Come Find Me(11)

I hesitate with the first lid, imagining him watching, saying, Out of my stuff, Kennedy.

What I wouldn’t give for that now.

Opening the first box, with his clothes inside, I can almost feel him here. Only, it’s not even him. It’s my mom’s choice of laundry detergent, nothing more.

After unpacking half the storage area, I finally find the box that holds the contents of his desk drawers: notebooks, journals, the inner thoughts of Elliot’s brain. It’s stacked full, but nothing inside is labeled, so I take the whole box with me, walking back down the hall, eyes focused on the open lid as I approach the staircase.

    Don’t look, don’t look.

I keep moving until I’m downstairs again, unlocking the front door, walking down the porch steps, circling around to the back shed, in hopes that Lydia can help me find what we’re looking for.

I’m being catfished. Maybe as a joke, but maybe not.

Send me what you have, and I’ll send you mine?

This is inevitably the start of every child abduction warning seminar my parents have been to, or have spoken at. KJ is some creepy dude trolling for some hapless kid, and the next thing you know I’ll be sending him my picture and meeting him in some dark mall parking lot under a streetlight that doesn’t work where he pulls up in an unmarked white van and I’m never heard from again.

Hard pass.

I already feel like a fool, now that it’s daylight. The whole thing seems like a dream now, like I was in some fugue state where my imagination was getting the best of me, ignoring every rational explanation.

But it’s still doing it. The dial. It keeps jumping around, like something’s over there, in Liam’s room. I set up my phone as a camera, and I hold it in one hand, and I take the reading against Liam’s wall with the other. So I have proof, in case it amounts to anything.

    There are several likely possibilities: some unaccounted-for magnetic field. A solar flare. Or something outside—the wires that run along the side of the road; the electrical box outside the neighbor’s house. Last night, I took a bunch of readings in Liam’s room with the other equipment, but there was nothing unusual. Just the pattern, the needle bouncing around, like something’s messing with the readout.

Still, I stare at that wall connecting my room to Liam’s, and then at the gear hidden under my desk. And I get this hunch, this feeling, as my mind keeps drifting back to that house. The Jones House.

It was the only thing I did differently yesterday, other than visiting the back corner of the park. I held up the device to the outside wall of the house before I heard the footsteps, before I saw the girl. I watched as she biked down the driveway, her dark hair flying behind her, pedaling fast like something was chasing her. And then I got the hell out of there myself, running across the field, back to the park, and making my way to my car.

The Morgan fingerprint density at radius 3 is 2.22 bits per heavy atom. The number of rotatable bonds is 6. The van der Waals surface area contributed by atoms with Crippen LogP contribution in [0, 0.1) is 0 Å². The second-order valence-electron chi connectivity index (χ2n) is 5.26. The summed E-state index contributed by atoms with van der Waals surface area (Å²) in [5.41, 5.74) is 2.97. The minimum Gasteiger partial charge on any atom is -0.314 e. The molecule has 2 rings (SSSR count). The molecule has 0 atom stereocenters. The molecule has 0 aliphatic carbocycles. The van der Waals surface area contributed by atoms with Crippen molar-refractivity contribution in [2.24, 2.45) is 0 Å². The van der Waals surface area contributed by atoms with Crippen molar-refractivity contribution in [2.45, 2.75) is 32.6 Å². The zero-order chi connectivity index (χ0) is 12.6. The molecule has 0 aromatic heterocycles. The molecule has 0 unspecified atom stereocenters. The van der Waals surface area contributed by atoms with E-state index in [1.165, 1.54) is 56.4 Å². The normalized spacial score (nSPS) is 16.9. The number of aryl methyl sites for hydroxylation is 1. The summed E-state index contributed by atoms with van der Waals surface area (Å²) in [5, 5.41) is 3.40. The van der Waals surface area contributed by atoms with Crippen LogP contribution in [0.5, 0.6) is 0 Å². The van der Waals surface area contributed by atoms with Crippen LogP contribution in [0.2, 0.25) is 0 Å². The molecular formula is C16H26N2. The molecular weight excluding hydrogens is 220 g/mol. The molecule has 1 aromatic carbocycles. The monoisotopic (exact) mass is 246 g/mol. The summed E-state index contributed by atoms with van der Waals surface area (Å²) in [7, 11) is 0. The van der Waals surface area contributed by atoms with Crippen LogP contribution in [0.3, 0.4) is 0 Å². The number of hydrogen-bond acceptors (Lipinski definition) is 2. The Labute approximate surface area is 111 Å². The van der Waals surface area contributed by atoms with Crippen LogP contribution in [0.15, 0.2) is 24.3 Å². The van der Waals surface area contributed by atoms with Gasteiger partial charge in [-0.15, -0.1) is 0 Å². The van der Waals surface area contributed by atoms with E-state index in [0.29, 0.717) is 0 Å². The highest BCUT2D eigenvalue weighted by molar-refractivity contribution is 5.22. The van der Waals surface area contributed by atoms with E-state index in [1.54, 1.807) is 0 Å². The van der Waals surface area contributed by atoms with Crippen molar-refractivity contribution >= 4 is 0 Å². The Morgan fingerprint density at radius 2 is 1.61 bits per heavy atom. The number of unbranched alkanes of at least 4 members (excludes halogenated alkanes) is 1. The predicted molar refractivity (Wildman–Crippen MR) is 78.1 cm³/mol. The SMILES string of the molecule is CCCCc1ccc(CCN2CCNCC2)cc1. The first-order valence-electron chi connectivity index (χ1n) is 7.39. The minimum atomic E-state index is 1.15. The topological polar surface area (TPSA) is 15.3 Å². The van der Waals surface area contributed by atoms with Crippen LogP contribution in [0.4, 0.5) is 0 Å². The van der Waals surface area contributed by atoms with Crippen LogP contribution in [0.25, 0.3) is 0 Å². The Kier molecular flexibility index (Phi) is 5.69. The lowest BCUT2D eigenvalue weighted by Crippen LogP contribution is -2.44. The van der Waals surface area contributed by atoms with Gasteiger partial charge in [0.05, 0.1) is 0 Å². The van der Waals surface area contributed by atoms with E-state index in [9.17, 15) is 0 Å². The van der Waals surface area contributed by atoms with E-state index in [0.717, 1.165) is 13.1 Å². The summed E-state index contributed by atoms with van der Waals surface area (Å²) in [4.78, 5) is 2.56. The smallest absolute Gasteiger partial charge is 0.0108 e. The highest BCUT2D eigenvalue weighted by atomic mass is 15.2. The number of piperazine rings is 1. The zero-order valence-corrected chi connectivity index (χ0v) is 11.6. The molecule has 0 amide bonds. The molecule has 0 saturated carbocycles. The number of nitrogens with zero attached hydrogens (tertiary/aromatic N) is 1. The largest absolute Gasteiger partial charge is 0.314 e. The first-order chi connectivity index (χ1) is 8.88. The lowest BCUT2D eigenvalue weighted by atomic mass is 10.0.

But now I start to wonder: Maybe whatever I thought was happening in the park is actually happening there as well. Maybe I was onto something yesterday, checking it out.

I run a search for the articles about the crime last winter, and quickly get a few hits. Double Homicide Rocks West Arbordale Community. There’s a picture of the house standing all alone in the middle of the field, taken from a distance, through the trees, so that it looks haunted and ominous. I read the summary again. This isn’t paranormal. The case is solved. There’s no mystery here. But I think of the feeling I got on their front porch, staring in the windows.

    Liam disappeared after a feeling.

The phone rings downstairs, and I jump back from the screen. The house comes into focus again: I smell pancakes. I hear the squeak of the front door, the sound of my mom’s car. It suddenly feels like the perfect plan: pancakes, and an exit.

* * *

I have my bag slung over my shoulder, and I eat at the counter as my dad flips a fresh pancake onto his plate. “Thanks, Dad,” I say, still chewing as I head toward the door.

“You remember you’re helping this afternoon, right? I’m leaving at one and Mike can’t show up until three or so.”

I did not remember. “Yes, no problem.” Once again, I’m thankful for Mike, who is more reliable than me, and always willing to fill in when he can, which makes my lack of availability less questionable. But he has to split his time between here and the youth shelter, where he and Liam both volunteered. Still, it could be so much worse than just needing to fill in for two hours on a Sunday.

I hear the chatter of low conversation from the living room. “New volunteers?” I ask.

My dad peers around the wall. “Sophomores at the college,” he says, then stops. Like we’re both remembering—that’s how old Liam should be right now. He clears his throat. “Dave and Clara.” Then his brow furrows. “Maybe Sara.” He shrugs, like it doesn’t matter. Maybe it doesn’t. They’ll be gone by the end of summer anyway. This is probably something for their résumés, not their lives.

    I peek my head around the corner, and for a second, I can almost see Liam and Abby instead, sitting beside each other on the sofa, laughing in their own private world. Dave, I recognize. He’s got distinctively red hair, and I remember him from school, in Liam’s year. But I don’t think I’ve seen the girl before.

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